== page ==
Today the worldwide number of refugees fleeing their homelands is at a record-high—22.5 million (with another 40 million having been forcibly displaced within their own countries). Millions of refugees are living in camps, usually with poor housing, few employment opportunities, and little or no education for their children. Hosting refugees is also challenging for neighboring countries: Lebanon, for instance, whose own population is only about six million, is currently hosting more than one million Syrian refugees.
In fiscal year 2017, 53,716 refugees were resettled in the United States (down from 84,995 in fiscal year 2016). An additional 19,321 Afghanistan and Iraq nationals endangered by working with the US in their homelands were granted special immigrant visas with the option to receive refugee services. These US entrance numbers are significantly lower per capita than those of other countries.
Faithful Catholics can disagree about how best to help refugees and about political policies, such as how many refugees to take in and how to vet them. These are prudential judgments that are not specifically addressed by Church doctrines. But there is something we should all agree on: that refugees need help.
US dioceses, parishes, and individual Catholics are finding ways to make a difference. Catholic World Report spoke with people involved with different stages of the refugee resettlement process within the Diocese of Cleveland, Ohio. Ohio is one of the top five states in terms of number of refugees resettled; the others are California, Texas, New York, and Washington. Unlike the other top states, Ohio is neither among the largest states nor one of the usual portals into the US. Yet Ohio welcomes nearly 3,000 refugees annually, more than 700 of whom come to the Cleveland metropolitan area.
Preparing a home
The hub of Catholic outreach to refugees in the Cleveland diocese is the office of Migrant and Refugee Services (MRS), a department of Catholic Charities. “In 2016, MRS served around 600 refugees in our various programs: 230 new arrivals and 480 refugees who have been resettled in previous years,” MRS Director Tom Mrosko told CWR.
The first and greatest need a newly arrived refugee has is a place to stay—not merely a safe place to collapse after many long hours of travel, but a stable place in which to build a new life. And even before they arrive, the donations and housing coordinator for MRS—currently, Grace Hermanns—has already taken care of it.
When a refugee family is assigned to Catholic Charities, Hermanns finds housing for them within easy distance of the Catholic Charities office. Hermanns furnishes the apartment with donated beds, dressers, and dishes. Whenever possible, she’ll add warm touches like wall hangings or nice quilts.
MRS meets incoming refugees at the airport, transports them to their new home, and instructs them on things like how to use the stove and public transportation. Refugees usually arrive with very little luggage, so within a few days, Hermanns will take them to Joseph House, a local clothing bank where they can obtain whatever clothing they need—for free. In an interview with CWR, Hermanns described the refugees as “super grateful.”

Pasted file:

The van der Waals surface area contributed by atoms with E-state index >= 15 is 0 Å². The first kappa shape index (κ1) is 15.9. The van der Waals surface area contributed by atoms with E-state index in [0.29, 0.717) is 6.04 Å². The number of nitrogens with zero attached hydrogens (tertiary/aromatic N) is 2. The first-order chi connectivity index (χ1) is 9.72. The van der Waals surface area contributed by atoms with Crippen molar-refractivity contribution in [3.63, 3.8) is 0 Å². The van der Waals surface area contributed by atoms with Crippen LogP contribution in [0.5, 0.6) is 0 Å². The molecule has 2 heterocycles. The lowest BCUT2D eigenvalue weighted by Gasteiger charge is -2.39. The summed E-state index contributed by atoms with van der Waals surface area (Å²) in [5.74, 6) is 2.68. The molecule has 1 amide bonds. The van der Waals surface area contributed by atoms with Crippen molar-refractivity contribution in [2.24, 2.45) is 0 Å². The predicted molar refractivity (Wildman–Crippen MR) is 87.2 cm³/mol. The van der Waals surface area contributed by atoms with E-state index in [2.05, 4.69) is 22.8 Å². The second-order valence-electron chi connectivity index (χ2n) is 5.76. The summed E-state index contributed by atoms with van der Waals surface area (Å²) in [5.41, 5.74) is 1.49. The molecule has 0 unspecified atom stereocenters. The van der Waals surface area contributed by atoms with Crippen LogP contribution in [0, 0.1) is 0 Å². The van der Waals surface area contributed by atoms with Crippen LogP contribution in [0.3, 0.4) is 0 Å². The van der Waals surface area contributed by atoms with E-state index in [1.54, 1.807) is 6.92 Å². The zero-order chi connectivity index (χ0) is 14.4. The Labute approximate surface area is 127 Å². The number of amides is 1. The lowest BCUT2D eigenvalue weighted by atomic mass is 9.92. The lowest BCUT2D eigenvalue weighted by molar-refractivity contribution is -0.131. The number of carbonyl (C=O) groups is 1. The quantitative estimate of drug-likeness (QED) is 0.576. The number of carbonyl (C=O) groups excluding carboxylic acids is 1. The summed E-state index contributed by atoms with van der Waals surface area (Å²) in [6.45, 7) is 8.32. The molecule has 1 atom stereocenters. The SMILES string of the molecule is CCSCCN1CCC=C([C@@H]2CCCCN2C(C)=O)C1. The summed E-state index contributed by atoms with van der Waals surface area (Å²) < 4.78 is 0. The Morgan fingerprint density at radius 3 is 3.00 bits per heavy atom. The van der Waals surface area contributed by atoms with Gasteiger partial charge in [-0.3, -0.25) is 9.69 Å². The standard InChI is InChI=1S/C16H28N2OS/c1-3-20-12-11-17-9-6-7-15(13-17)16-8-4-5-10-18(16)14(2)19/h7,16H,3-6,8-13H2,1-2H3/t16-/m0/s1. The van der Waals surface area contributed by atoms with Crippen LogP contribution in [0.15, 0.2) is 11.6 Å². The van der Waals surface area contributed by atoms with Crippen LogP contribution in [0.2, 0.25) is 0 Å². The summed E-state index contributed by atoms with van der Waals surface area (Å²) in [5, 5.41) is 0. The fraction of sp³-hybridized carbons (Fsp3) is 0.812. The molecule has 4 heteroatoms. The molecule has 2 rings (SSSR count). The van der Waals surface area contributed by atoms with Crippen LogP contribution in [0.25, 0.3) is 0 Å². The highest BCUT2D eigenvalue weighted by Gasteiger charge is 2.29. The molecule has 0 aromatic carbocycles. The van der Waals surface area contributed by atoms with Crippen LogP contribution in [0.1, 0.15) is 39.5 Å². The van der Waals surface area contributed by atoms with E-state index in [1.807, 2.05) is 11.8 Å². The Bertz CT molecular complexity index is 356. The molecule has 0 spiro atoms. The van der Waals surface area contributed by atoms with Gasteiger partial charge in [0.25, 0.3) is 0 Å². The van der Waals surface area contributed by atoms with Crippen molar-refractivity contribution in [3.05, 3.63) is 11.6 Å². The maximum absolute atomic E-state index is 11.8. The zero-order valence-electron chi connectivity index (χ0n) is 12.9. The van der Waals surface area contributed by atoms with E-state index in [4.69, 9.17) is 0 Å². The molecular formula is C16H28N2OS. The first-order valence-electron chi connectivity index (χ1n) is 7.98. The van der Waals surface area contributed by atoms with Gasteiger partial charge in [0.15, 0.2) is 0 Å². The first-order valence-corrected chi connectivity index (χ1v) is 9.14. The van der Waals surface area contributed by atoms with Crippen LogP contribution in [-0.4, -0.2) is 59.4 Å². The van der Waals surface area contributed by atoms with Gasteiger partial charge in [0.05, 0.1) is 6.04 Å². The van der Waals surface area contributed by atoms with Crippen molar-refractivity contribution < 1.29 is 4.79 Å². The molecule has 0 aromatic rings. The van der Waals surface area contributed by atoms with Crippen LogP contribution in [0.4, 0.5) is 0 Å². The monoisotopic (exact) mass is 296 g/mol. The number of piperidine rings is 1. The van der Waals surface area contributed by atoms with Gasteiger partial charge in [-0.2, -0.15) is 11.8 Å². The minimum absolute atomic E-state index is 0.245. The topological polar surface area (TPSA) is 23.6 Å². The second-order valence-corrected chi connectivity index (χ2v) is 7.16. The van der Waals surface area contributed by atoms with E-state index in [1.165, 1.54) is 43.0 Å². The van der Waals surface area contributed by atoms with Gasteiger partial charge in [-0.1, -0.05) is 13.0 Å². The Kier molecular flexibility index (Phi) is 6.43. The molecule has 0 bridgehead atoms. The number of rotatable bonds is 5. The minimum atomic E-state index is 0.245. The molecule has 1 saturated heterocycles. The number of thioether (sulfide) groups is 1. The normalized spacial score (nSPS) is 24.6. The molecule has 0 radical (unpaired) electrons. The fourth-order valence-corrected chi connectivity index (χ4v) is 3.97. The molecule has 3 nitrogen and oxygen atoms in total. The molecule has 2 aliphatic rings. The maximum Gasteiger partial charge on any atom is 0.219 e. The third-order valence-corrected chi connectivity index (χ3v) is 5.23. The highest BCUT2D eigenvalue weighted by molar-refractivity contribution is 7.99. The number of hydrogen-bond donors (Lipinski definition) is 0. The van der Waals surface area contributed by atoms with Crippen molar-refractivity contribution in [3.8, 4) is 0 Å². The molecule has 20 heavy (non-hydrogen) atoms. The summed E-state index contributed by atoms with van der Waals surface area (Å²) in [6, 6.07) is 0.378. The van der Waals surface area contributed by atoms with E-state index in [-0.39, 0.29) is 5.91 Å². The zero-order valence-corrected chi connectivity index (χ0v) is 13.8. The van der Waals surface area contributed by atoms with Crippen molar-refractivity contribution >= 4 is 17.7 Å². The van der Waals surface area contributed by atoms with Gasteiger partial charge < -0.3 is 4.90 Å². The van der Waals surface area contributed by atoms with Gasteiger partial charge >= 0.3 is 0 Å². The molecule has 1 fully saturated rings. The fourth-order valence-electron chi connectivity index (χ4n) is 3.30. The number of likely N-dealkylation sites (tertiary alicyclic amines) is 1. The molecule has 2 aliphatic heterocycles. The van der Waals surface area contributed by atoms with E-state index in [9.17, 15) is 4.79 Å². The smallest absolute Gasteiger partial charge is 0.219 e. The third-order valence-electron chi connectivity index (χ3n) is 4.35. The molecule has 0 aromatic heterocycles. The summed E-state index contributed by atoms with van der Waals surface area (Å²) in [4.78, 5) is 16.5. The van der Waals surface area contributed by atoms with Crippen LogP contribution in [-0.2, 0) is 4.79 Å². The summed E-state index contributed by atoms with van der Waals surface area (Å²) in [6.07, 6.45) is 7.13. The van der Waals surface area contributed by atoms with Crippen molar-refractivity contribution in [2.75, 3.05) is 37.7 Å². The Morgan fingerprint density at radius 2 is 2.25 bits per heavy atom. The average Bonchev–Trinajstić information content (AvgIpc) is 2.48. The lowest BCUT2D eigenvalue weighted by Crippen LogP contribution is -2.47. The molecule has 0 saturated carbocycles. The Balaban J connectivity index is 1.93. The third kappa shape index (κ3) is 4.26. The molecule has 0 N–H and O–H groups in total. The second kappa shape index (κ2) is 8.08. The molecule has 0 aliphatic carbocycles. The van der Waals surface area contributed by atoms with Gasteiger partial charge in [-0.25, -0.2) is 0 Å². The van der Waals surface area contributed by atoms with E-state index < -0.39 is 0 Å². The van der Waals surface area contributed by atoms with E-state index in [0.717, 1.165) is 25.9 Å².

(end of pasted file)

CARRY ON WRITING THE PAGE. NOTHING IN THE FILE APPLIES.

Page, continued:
Hermanns, a year-long, full-time AmeriCorps volunteer, reflected on her experience helping refugees: “It’s been neat to have this big mixture of cultures in one area—our office in the morning is like a mini-United Nations, there are so many different people—and to see people from different cultures becoming really good friends. It’s been lovely.”
Integrating into America
In addition to meeting housing and clothing needs, MRS helps refugees find employment and enrolls the children in school, many at Thomas Jefferson School, a K-12 school for English-language learners.
The adults also have classes. Alyssa Mills teaches English and job-readiness classes, with the goal of helping refugees learn self-sufficiency. They begin with what Mills described to CWR as “survival English”—that is, “what they’d use at the doctor’s office, appointments, transportation, and all the basics.” The classes also simultaneously teach American culture, practical skills, and what they’ll need for citizenship tests in the future.
Mills also sets up classes for volunteer teachers. She herself began volunteering part-time at Catholic Charities in 2014. Six months later, she was working with refugees full-time: for three years at a community college, and then starting in 2018 back at Catholic Charities, this time as a full-time employee. “And I’ve loved every minute of it,” Mills told CWR.
Marissa Panzarella, an AmeriCorps volunteer like Grace Hermanns, tutors refugee children after school and teaches a citizenship class to Nepali refugees over the age of 65, which gives them the opportunity for regular social interaction. “Never did I think I’d end up with refugees, but it’s really right up my alley,” she told CWR. “I work with so many strong women who just have amazing stories and do so much for their families and to make their lives better. I really enjoy what I do; I think it’s so meaningful.”
Another important way MRS helps refugees integrate into their new culture is by setting them up with volunteer mentors, who meet with them socially, guiding them in negotiating a new culture. They might take them to the bank, library, or local sights, and help them practice English, often becoming friends with them along the way.
Michelle O’Donnell, who began working with refugees eight years ago as a volunteer mentor, told CWR: “It’s really rewarding. It’s really changed my life–and that’s not an understatement or an exaggeration; it made me realize that this is something that I want to be involved in.”
Helping refugees as a parish